Corning To Buy Power From New Duke Solar Farm In Conetoe

Dec 14, 2015

Corning Inc. is boosting its use of renewable energy in North Carolina through a big solar power deal announced Monday with a division of Charlotte-based Duke Energy.

Duke Energy Renewables began construction earlier this year on an 80-megawatt solar farm in Conetoe, east of Rocky Mount in eastern North Carolina. When it’s finished later this month, it will be the largest of its kind east of the Mississippi.

 
Corning will buy 50 megawatts, or 62.5 percent of the farm’s output. Duke Energy Renewables, which is separate from Duke’s consumer utility, said it’s negotiating with another unnamed customer to buy the rest.  
 
Duke started the renewable energy division six years ago, and now operates solar and wind farms in a dozen states. Greg Wolf, who oversees Duke’s commercial portfolio, said demand is rising among corporate customers for solar and wind power.  

“We do believe a growing number of our customers will become these corporate accounts,” Wolf said. “You’ve seen announcements from people like Corning. Also, the Amazons and Googles and Facebooks of the world have gotten active in buying renewables directly from projects, and we believe that we’ll see more of that going forward.”

Corning, based in New York state, has 3,000 employees at plants across North Carolina. The company said the Duke deal would help reduce its carbon footprint.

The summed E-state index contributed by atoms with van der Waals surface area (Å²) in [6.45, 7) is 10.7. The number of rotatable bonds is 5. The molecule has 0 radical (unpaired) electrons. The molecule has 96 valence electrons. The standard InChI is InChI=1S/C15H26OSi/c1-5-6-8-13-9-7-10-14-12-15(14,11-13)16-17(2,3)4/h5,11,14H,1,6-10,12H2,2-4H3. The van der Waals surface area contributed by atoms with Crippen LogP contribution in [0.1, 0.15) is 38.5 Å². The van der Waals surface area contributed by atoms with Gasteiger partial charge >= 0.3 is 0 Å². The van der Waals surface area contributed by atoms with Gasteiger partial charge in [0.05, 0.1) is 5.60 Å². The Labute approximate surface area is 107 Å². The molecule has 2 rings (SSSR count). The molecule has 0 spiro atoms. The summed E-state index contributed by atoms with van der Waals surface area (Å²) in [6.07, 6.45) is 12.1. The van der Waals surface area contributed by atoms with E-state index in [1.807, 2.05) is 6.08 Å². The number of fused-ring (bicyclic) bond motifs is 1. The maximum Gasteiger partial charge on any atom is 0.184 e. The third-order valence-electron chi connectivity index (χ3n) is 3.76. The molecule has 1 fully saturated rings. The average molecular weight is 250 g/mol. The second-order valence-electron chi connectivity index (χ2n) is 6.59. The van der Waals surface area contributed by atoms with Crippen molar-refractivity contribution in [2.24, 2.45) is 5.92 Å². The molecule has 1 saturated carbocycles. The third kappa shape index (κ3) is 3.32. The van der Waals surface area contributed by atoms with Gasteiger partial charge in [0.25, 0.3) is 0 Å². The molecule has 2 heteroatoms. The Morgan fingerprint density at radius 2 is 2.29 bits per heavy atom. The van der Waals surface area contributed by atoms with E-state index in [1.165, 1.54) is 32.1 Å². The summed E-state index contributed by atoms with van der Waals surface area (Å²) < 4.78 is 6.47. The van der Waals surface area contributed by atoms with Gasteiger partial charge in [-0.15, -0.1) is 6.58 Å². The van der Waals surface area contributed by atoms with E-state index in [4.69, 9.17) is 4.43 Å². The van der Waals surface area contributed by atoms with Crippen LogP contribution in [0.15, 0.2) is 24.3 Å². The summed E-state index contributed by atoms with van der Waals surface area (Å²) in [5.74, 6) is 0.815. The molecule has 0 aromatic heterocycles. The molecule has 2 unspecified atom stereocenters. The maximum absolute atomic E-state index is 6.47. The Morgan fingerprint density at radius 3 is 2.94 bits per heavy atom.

“Corning has a history of being an environmentally conscious company and clearly sees how the increased use of renewable energy sources helps enable a brighter future for everyone,” Patrick Jackson, director of Corning’s Global Energy Management program, said in a press release. “Today’s announcement is testimony to our corporate citizenship and is the first of what we hope to be a series of projects focusing on utilizing greener energy sources.”

Duke Energy Renewables’ strategy is to build solar and wind farms that can serve large companies and institutions. It has announced other deals to supply green electricity to other utilities as well as to institutions, such as George Washington and American universities and George Washington University Hospital.

Wolf says the Conetoe solar farm's large size helps Duke and its customers. "We believe that scale still matters when building these projects. So this is a really nice, large scale, efficient project, and therefore the economics of that allow the ability to give the customer the best value," he said.  

The company this fall opened a Renewable Energy Monitoring Center in the NASCAR Plaza building in downtown Charlotte, to manage all its solar and wind facilities.

Monday's deal came in the final weeks before North Carolina's Renewable Energy Tax Credits will expire. A spokeswoman said other deals in the works also could qualify for the credit. Meanwhile, a similar federal tax credit program is due to expire at the end of 2016.